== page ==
During his exploration of the skies, Devdan felt an overwhelming desire go to a mesquite tree located at the top of the cliffs. Not at all tired, the teenager sailed with the breeze to land just beneath the tree. He felt heaviness in touching earth again at the top of the mountain. But, it felt different here. It felt lighter at the top than it did in his village below. Then he noticed a group of birds that circled above him before landing in the mesquite tree one by one as if they were about to host a meeting. With respect, Devdan started to sit down in honor of the gathering before him. As soon as Devdan had taken a seat, the instruction began. “You will now be called Dev,” came the strong message from the bald eagle sitting on the main branch of the tree. “You have finished your climb and have become one of us,” the Eagle stated in finality.
“Have I died?” Devdan asked aloud in his dream.
“No,” answered the grey hawk who was perched to left of the Almighty Eagle, “you have merely risen.”
Devdan awoke early the next morning feeling differently than all his other days. The dream seemed so real and it had felt completely natural to fly. In a daze, Devdan wandered, as was customary, to the place the young boys gathered daily to practice the games. As one of Devdan’s favorite games was about to begin, he held up his hand and stopped play before the game had even started. “I can’t play any longer,” Devdan said aloud. He spoke without forethought; unaware that he had done so. Shocked and upset, the many boys wondered what was wrong with Devdan. Several “weaker” boys who had never excelled at the game suddenly became enthusiastic that they might have a chance to win now in Devdan’s absence.
The Teachers of the games immediately surrounded and scolded Devdan for his outburst. One teacher in particular yelled at the disrespectful youth because of his rebellion and dishonor to his elders, the tribe and his family. The angry instructor publicly chided Devdan stating that he wouldn’t even be allowed to try to climb the mountain if he stopped playing the games.
Devdan stood still and replied “I am Dev. No longer are you to call me Devdan.”
The boys and all their teachers stood still in response to the way Dev had spoken. The confused group turned angry and halted all game activities due to the unusual act of disobedience. Boys circled around Dev buzzing like flies. Teachers forced Dev immediately to go see the Tribal Chief. A disturbance of this kind had never been expressed so blatantly in the small village and everyone stopped their morning activities to follow Dev’s footsteps in wonder of what the Indian Chief would say to the once- popular Indian Boy.
Dev said nothing as the entire tribe yelled and poked at him with words, fists and even spears as they approached the tent of the Chief. Only moments before the arrival of the angry mob, the Indian Chief had been told of the special boy’s incident and his desire not to play the games. The tent flap opened from the Chief’s teepee and the Chief himself was presented to the masses; which consisted of every member of the tribe. Immediately, the tribe began to quiet in respect and honor of the Chief.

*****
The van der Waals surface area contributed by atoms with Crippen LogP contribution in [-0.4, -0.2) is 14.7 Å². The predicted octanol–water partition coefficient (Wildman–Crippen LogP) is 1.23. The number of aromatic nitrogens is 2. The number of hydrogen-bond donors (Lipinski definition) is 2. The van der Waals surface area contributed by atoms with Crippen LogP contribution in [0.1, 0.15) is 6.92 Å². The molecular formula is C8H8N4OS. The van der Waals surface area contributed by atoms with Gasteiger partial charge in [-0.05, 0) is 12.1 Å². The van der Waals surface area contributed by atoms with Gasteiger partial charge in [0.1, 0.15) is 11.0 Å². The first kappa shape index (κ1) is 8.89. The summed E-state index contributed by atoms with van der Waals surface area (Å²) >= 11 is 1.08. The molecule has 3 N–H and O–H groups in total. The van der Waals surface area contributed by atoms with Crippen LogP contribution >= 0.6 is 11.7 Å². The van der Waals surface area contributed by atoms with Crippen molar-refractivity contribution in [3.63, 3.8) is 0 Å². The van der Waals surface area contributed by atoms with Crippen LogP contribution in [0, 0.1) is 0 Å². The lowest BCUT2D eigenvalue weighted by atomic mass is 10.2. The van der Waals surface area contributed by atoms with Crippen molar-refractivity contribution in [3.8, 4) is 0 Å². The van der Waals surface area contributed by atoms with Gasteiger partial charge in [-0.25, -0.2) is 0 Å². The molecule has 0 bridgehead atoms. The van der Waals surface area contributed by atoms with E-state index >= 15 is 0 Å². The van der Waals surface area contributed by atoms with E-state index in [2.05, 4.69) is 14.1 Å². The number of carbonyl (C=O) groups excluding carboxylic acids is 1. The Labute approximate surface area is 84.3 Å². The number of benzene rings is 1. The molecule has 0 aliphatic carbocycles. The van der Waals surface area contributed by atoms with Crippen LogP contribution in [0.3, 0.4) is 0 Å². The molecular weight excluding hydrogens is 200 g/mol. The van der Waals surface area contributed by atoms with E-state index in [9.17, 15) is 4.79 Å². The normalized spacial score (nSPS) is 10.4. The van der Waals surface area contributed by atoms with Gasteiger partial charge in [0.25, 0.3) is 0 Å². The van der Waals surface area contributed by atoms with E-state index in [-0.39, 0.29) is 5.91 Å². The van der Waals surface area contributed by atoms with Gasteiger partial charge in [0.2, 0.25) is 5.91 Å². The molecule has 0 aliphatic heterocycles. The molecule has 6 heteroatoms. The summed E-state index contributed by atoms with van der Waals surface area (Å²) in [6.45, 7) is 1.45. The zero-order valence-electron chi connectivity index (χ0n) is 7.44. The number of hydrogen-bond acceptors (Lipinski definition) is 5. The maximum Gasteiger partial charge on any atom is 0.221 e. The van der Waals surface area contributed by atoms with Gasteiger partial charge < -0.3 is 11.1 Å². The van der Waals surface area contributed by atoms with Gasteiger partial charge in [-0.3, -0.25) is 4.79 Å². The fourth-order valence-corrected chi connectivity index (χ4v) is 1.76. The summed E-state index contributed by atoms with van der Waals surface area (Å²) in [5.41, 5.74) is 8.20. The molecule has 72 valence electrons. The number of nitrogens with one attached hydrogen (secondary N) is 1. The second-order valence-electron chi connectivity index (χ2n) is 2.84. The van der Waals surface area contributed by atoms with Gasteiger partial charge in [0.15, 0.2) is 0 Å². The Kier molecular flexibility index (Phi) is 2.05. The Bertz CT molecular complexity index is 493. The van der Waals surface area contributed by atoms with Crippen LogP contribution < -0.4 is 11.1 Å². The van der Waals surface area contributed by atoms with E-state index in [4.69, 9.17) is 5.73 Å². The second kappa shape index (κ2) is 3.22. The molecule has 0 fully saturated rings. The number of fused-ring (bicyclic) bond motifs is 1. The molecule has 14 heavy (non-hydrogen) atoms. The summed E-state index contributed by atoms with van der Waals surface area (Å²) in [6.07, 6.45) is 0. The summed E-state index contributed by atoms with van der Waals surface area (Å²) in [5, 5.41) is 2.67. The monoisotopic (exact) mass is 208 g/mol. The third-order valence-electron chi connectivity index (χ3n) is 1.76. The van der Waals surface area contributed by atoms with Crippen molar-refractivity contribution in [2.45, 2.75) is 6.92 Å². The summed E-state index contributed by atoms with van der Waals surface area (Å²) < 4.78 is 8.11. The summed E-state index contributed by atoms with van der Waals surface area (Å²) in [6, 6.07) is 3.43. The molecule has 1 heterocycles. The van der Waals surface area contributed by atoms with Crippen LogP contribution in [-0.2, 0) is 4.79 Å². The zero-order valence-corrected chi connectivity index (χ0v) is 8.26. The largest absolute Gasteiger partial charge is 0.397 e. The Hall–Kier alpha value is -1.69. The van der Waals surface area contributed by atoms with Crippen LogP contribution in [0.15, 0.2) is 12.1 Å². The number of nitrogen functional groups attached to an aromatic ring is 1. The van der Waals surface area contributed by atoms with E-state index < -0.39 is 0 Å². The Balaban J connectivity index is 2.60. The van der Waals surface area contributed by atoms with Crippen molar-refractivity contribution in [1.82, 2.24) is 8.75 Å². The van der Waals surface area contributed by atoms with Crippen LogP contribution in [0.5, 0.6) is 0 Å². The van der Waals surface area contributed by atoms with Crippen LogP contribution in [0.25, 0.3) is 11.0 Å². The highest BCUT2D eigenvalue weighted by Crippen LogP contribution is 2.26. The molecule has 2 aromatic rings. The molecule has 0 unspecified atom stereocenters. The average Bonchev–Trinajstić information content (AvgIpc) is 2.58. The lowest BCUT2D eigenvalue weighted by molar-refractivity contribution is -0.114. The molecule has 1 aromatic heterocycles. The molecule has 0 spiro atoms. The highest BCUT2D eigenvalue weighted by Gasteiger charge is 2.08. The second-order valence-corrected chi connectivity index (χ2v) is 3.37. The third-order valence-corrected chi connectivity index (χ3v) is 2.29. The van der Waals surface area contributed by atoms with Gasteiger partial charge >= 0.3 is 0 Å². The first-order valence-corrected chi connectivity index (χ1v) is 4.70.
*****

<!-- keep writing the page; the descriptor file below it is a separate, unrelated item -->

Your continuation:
“Devdan, have you disrespected yourself, your family, all of us and the ancient ones in not playing the games?”
The mob that had once exclusively encircled Dev had now surrounded both the Chief and the boy. Without words, Dev began to sit, as he had done in his dream. Before being killed, many of the tribe’s enemies had been forced to kneel before the Chief but no one -friend or foe- had ever sat before the Holy Man without being given permission. The entire tribe stood back in horror of what would certainly take place. The sitting boy’s parents became hysterical and cried that the Chief of the tribe would spare their son’s life. The Chief held his hand to quiet the hate- filled crowd.
“What do you have to say to me… ‘Dev’…?” The Chief of the Indian Tribe mocked his new name.
Sitting quietly and unaffected by the hostile environment surrounding him, Dev spoke: “I have risen.” He gestured to the cliffs that comprised the mountain. Uncomfortable laughter came from the crowd while the Chief looked to the boy’s teachers- of- the- game as they collectively shook their heads. No, the boy had not climbed the mountain.
“Do you have us believe that you climbed the mountain?” responded the Chief.
Dev spoke no more. The beautiful boy remained quiet and comfortable in his conversation with the High Priest.
The entire tribe awoke from their collective shock and once again began to rage at the boy with increased threats, jabbing, spears and even rocks.
In an inner quietness, Dev closed his eyes in wonder of his dream. He knew what it meant to be raised and in his very last breath he smiled and wondered if his family, friends and community would realize what they had done. Then, the crowd quieted when life left the boy’s body. It was finished. The body remained still and lifeless. A sudden vortex of wind enveloped the group. Air, decorated with a hint of red dust, whirled from the earth. The circular motion of wind unexpectedly paused in mid-air and then disappeared straight up as if the dust particles were sucked upward through a straw. The change of the wind’s circular motion to linear was unnatural, but it was understood to be physical evidence of the release of the spirit into the heavens. Then, in unison, the crowd gasped and breathed as one. Dev had ascended.